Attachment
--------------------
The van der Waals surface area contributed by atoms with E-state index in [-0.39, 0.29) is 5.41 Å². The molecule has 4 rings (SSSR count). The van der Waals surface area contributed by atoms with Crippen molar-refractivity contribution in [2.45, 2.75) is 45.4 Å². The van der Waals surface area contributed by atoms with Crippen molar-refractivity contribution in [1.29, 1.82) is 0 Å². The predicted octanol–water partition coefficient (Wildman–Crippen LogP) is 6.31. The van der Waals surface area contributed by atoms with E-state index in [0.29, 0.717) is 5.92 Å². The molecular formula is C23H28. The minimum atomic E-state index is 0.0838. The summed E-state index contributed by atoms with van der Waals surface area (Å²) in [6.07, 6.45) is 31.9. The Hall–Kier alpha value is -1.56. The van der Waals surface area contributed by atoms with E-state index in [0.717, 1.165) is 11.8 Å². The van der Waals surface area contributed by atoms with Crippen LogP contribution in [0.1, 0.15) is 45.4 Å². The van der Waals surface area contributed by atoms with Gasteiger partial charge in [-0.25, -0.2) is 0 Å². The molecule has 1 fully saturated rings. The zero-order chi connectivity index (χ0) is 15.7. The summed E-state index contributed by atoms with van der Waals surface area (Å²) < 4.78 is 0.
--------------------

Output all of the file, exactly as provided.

The van der Waals surface area contributed by atoms with E-state index in [-0.39, 0.29) is 5.41 Å². The molecule has 4 rings (SSSR count). The van der Waals surface area contributed by atoms with Crippen molar-refractivity contribution in [2.45, 2.75) is 45.4 Å². The van der Waals surface area contributed by atoms with Crippen molar-refractivity contribution in [1.29, 1.82) is 0 Å². The predicted octanol–water partition coefficient (Wildman–Crippen LogP) is 6.31. The van der Waals surface area contributed by atoms with E-state index in [0.29, 0.717) is 5.92 Å². The molecular formula is C23H28. The minimum atomic E-state index is 0.0838. The summed E-state index contributed by atoms with van der Waals surface area (Å²) in [6.07, 6.45) is 31.9. The Hall–Kier alpha value is -1.56. The van der Waals surface area contributed by atoms with E-state index in [0.717, 1.165) is 11.8 Å². The van der Waals surface area contributed by atoms with Crippen LogP contribution in [0.1, 0.15) is 45.4 Å². The van der Waals surface area contributed by atoms with Gasteiger partial charge in [-0.25, -0.2) is 0 Å². The molecule has 1 fully saturated rings. The zero-order chi connectivity index (χ0) is 15.7. The summed E-state index contributed by atoms with van der Waals surface area (Å²) < 4.78 is 0.